This time, Omega jumped straight onto the challenge. COMEX was planning a 1968 hyperbaric box experiment at 610 metres below sea level; that was the benchmark. The watch would be a fresh design, from the ground up—built for the professional diver. A monobloc case, manufactured in one piece at a uniform thickness to prevent stress fractures by eliminating weak points, housed a crystal-sealing technology that compressed for increased resistance the deeper it went, on top of which came a button-locked bezel and a completely recessed crown with locking cap to protect it from knocks.
The Seamaster 600, the PloProf, was a brute. In testing, it not only exceeded its posted 600 metres of water resistance, it annihilated it, reaching 1,370 metres before the crystal had compressed close enough to touch the hands—but the case itself was still watertight. After four years of development, at a price that exceeded every other Omega watch available at the time, the watch was presented to COMEX.
Trouble was, it was too late. The PloProf was released in 1970, two years after the deadline, and while Omega had been developing it, Rolex had simply retrofitted a Submariner case with a thicker bezel, crystal and case back—plus a helium escape valve to prevent the crystal popping off during decompression—slapped the name 'Sea-Dweller' on it and called it a day. It was such a quick turnaround that the company hadn't actually secured the patent for the escape valve in time, and didn’t even bother removing the 'Submariner' branding.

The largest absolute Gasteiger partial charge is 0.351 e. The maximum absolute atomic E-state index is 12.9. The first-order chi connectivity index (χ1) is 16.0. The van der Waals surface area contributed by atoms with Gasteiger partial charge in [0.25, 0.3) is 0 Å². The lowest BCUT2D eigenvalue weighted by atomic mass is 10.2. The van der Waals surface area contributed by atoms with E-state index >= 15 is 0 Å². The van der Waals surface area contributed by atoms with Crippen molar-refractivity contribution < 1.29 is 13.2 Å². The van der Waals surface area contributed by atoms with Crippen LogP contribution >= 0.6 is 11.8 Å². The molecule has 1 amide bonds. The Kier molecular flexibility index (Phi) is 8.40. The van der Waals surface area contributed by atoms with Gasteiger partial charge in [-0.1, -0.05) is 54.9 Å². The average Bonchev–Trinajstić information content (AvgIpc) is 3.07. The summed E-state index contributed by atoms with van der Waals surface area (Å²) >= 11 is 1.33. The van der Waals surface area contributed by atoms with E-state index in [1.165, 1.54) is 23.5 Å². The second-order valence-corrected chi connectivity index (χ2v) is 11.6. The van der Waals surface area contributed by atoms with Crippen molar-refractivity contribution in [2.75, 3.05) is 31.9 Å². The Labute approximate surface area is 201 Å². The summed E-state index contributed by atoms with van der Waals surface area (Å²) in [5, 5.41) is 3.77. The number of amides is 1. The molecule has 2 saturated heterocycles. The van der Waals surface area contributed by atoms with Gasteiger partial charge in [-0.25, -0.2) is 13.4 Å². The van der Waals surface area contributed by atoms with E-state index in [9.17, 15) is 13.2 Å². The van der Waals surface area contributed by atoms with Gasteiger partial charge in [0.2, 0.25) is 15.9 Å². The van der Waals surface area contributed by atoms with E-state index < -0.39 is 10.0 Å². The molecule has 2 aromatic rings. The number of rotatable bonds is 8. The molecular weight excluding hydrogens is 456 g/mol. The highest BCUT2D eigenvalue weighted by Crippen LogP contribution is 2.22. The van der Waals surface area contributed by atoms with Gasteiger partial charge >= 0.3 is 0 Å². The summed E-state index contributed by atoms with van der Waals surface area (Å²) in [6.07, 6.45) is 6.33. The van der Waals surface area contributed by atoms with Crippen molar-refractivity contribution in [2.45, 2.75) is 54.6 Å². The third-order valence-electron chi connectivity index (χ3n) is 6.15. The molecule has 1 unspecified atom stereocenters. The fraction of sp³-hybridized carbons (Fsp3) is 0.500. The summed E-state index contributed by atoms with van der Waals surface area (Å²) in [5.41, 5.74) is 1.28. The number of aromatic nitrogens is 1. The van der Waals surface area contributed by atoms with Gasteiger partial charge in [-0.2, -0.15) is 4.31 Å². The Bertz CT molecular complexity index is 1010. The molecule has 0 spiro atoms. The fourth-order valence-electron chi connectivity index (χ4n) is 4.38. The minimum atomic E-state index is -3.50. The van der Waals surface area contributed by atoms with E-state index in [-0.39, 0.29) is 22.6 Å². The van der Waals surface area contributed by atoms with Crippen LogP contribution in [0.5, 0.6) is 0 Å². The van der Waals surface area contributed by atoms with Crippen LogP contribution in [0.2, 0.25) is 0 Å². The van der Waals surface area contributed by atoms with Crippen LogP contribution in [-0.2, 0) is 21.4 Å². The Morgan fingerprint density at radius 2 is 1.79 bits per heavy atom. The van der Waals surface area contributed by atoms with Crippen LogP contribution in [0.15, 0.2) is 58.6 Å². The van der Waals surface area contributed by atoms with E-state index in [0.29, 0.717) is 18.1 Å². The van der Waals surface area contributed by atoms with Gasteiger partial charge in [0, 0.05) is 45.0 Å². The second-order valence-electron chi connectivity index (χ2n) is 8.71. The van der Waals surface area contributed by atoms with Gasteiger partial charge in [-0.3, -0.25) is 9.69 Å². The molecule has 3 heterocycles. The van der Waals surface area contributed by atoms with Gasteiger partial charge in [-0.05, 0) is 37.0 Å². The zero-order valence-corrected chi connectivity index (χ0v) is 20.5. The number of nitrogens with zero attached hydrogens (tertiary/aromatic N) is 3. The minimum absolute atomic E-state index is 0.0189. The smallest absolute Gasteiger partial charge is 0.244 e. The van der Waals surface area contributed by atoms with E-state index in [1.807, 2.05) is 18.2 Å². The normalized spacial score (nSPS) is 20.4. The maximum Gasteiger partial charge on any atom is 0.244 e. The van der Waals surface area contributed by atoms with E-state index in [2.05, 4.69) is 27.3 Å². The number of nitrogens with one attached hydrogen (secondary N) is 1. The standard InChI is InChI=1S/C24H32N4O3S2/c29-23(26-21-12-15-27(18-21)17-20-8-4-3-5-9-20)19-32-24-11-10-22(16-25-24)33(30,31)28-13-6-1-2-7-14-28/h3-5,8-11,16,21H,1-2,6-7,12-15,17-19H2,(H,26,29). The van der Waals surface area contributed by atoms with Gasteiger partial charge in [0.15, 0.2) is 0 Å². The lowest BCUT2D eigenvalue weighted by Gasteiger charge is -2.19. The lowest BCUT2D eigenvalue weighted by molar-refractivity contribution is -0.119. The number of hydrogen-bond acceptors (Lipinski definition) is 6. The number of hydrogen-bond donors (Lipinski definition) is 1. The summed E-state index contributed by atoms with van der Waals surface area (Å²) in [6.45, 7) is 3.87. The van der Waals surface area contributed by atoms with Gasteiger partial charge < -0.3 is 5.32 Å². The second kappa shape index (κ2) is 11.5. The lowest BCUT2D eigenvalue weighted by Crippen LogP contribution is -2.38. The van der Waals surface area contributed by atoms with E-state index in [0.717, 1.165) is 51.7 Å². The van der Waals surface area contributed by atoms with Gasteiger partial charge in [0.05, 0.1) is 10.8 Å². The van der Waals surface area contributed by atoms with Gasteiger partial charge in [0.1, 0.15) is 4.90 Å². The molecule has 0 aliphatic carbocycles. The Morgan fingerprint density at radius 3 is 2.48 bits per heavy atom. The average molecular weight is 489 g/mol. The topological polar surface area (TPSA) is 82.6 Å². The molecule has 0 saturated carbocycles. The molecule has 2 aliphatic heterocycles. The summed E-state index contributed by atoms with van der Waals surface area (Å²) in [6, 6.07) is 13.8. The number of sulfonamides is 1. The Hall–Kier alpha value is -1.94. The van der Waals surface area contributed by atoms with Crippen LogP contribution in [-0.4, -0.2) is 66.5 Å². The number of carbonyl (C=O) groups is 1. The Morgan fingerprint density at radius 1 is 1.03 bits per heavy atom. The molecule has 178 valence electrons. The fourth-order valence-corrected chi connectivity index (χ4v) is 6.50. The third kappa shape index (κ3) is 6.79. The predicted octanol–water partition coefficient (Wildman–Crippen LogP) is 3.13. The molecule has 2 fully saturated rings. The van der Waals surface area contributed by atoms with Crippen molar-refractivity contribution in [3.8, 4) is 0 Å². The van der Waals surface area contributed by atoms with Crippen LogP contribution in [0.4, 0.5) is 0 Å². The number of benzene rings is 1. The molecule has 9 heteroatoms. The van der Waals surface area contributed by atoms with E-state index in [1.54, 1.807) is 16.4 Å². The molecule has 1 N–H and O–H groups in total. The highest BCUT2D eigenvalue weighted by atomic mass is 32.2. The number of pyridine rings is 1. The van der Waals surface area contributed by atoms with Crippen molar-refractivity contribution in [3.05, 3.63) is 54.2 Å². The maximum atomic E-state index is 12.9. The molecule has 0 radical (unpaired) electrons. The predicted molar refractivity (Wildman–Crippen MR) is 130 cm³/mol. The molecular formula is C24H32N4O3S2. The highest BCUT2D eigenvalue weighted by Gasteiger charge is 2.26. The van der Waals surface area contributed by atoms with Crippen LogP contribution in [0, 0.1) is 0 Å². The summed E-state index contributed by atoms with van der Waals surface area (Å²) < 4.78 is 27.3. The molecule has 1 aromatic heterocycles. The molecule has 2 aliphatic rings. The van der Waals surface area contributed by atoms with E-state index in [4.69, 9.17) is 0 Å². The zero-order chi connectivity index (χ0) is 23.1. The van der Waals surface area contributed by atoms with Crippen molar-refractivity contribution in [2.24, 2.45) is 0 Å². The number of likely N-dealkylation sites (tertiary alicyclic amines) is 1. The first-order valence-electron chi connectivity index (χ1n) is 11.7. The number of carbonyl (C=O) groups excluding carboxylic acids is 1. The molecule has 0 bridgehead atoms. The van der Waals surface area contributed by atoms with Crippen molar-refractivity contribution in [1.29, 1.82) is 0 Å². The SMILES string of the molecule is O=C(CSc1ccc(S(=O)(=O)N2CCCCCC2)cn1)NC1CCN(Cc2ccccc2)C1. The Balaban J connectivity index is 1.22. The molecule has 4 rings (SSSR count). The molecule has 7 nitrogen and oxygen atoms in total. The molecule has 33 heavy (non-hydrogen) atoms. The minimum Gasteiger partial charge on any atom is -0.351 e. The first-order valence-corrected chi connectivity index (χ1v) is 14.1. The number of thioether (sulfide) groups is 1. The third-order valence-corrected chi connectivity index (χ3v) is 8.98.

Rolex beat Omega to the punch with its Sea-Dweller by three years. Later versions received a thicker case and a revised water-resistance of 1,220 metres, finally matching the PloProf's impressive capabilities, but it didn't matter, because the Sea-Dweller had already done everything it needed to do. By that point, it was just too late for Omega, and the PloProf went out of production in 1979, never recouping its original development budget.
It's an interesting lesson to learn, even today. Omega, keen to show how advanced it was and how impressive its technology could be, missed out because Rolex had delivered what COMEX needed—and nothing more—on time, on budget. The PlofProf was, and is, an impressive device, far more advanced than the Sea-Dweller in many respects—but that's just no good when it was three years too late.